James bond: the Killing Zone

Do you think you know all of the James Bond books? Think again! In 1985 an author named Jim Hatfield wrote and published a complete James Bond novel entitled “The Killing Zone” that has gone unnoticed until now. For the first time on the `Net 007Forever has brought the most obscure 007 novel to light and has attempted to answer some of the questions surrounding the origins of this strange Bondian adventure.

What is intriguing about The Killing Zone is that it is neither spoof nor parody. It is a real, 100% James Bond novel. In fact it is even better than quite a few of the John Gardner novels. So where did it come from?

A noteworthy James Bond collector unearthed the only known copy then thought to be in existence at a Texas book show. The Killing Zone was a paperback edition that looked professional but had suspicious markings. The cover has “The Killing Zone” in large generic letters with blood spots here and there. There is a small logo on top with the Roger Moore-James Bond silhouette used in the For Your Eyes Only posters. (See photo accompanying this story.) Aside from that, there are no Bond specific markings. The font and layout of the cover suggests a meticulous publishing job, however.

“For Your Eyes Only”
How did this book escape the attention of the Bond fan community until recently? The answer is simple. The Killing Zone is totally illegal and was never released as a real book. The Killing Zone is a bootleg Bond novel not approved by Glidrose Publications, the literary copyright holder to the James Bond character. In the 1980`s, John Gardner was the official Glidrose author, who went on to write 16 different James Bond adventures. The acknowledgement section of “Zone” mentions Glidrose as if it was an official James Bond novel but this is merely cheek on the author`s part. Glidrose had nothing to do with this book. They did not commission it nor do they sanction its existence.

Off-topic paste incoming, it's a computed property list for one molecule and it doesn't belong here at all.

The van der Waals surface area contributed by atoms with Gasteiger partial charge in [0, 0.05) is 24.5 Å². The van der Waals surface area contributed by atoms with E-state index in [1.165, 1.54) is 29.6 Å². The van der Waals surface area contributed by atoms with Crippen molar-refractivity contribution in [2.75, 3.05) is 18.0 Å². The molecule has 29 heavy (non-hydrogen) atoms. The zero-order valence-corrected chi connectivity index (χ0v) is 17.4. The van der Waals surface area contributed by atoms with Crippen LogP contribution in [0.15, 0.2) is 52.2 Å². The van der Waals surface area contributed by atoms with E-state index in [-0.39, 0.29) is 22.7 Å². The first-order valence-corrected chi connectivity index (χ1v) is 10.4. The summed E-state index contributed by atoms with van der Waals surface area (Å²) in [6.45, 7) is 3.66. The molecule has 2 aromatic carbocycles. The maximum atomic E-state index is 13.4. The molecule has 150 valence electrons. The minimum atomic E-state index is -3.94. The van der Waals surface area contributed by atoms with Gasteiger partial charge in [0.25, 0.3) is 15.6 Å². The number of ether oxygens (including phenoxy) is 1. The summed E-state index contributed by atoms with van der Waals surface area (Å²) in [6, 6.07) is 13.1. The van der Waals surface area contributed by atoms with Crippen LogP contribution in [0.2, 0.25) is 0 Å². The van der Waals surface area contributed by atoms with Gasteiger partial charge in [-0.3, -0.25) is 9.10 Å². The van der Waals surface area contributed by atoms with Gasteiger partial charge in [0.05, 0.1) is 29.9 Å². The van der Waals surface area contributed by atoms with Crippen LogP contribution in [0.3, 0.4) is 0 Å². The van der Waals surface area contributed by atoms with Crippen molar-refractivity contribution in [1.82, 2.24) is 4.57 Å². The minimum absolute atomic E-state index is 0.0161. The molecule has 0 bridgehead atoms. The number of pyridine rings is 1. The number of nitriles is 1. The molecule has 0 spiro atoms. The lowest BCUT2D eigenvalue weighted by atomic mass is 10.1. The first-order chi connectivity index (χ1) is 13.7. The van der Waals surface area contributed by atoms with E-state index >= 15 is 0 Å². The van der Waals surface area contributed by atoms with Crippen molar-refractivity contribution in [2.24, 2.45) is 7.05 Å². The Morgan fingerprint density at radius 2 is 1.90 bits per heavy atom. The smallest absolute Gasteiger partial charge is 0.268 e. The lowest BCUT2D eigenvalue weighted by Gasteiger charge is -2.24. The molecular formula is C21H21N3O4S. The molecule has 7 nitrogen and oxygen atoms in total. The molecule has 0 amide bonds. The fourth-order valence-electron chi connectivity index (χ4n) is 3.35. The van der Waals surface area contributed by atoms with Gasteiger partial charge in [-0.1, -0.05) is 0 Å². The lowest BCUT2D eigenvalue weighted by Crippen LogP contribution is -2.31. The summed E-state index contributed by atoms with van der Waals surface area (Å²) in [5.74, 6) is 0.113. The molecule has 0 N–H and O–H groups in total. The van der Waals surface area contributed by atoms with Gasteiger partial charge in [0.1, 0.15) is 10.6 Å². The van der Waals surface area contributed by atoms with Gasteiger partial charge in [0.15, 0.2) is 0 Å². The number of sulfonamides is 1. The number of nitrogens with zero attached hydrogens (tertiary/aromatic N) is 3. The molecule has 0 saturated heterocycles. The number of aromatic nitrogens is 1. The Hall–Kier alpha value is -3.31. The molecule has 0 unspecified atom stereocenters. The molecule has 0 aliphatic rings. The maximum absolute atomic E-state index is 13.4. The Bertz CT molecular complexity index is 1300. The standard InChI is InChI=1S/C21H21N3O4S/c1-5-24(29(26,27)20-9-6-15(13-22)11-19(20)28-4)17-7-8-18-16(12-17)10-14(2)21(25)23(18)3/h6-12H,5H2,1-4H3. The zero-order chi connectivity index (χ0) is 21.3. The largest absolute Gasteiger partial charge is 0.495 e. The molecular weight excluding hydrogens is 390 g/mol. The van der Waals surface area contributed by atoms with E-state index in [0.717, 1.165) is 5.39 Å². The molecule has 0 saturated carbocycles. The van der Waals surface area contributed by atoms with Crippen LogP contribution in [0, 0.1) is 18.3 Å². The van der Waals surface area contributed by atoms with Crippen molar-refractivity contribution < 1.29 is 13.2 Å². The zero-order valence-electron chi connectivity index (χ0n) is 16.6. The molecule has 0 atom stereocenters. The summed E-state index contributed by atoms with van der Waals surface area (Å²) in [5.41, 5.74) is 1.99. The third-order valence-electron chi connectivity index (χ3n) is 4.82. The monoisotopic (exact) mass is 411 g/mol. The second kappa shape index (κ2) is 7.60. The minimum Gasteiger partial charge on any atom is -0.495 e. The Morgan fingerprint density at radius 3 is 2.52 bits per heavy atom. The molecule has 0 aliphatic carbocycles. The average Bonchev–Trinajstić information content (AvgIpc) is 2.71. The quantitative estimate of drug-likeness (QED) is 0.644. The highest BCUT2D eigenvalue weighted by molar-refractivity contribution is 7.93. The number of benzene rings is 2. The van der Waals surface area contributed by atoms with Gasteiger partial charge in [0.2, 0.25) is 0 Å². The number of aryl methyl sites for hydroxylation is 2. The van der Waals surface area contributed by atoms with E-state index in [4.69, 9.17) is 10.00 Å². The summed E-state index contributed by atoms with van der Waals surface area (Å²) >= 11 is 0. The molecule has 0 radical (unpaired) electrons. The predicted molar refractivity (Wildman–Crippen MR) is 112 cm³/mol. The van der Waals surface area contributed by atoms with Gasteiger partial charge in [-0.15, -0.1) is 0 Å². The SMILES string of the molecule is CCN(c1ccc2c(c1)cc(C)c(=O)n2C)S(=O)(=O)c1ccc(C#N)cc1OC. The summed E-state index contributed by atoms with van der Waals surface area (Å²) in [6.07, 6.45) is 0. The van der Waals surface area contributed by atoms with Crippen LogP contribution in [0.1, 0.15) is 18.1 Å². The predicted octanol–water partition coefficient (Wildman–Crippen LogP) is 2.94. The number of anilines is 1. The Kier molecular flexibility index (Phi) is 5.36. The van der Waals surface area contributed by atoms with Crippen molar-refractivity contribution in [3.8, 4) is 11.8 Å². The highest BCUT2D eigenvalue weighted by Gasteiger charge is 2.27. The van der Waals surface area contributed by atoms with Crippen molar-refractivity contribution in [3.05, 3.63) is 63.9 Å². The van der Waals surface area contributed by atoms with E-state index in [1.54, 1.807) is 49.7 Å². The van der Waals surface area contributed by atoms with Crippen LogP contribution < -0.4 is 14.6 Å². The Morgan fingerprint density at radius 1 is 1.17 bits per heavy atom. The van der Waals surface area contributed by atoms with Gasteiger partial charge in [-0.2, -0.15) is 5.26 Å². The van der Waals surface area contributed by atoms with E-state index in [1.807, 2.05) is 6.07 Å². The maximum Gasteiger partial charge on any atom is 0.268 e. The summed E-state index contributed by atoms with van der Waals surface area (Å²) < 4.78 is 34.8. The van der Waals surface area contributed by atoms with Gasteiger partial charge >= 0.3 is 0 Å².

“Secret Mission”
The Killing Zone`s Bond narrative is deadly serious and fits surprisingly into the Bond legacy, very reminiscent of Bond XVI, “License To Kill”. A German-South American drug lord, “Klaus Doberman” has executed Bond`s pal Bill Tanner in Puerto Vallarta, Mexico. Tanner was there coordinating British Secret Service efforts to slow the illicit drug trade to Europe and the Americas. Tanner`s sudden, violent death prompts M himself to travel to the Virgin Islands to coax James Bond out of retirement (ala “Never Say Never Again”). M wants Bond to pursue Doberman and avenge Tanner`s demise. Over a Fleming-styled dinner, M presents Bond with Doberman`s dossier. Doberman is a German homosexual, a brutal sadist who wears a patch over one dead eye below a coif of long blonde hair. Bond immediately dislikes what he learns and accepts the mission to take vengeance for his friend. Afterwards M comments, “the bastard`s back.”

Arriving in Puerto Vallarta, Bond and his tricked out Porsche Gamballa soon hooks up with his longtime partner Felix Leiter plus an adventurous local named “Lotta Head.” (Good grief!) Lotta is the daughter of the proprietor of Bond`s hotel, a blonde and voluptuous American willing to help Bond in any manner needed! (Her piquant name draws disbelief from even Bond. Lotta explains that her father wanted to remember the wild night she was conceived and so chose the name.) With his “dream team” in tow, Bond sets out to track down and utterly destroy Klaus Doberman and his organization. Further complicating matters are the arrival of Soviet KGB General Gogol and KGB Agent Anya Amasova! Both are in Mexico for a meeting with Doberman. It turns out that Doberman is financed by the Soviets to help destabilize fragile democracies in the Caribbean and Central America through the distribution of cocaine and general mayhem. Bond also discovers that Doberman owns a palatial seaside estate outside Puerto Vallarta. Doberman also has a luxury boat named “The Buenaventura.” His head of security is a sinister ninja named Fuji Chen, a veteran of prior encounters with 007.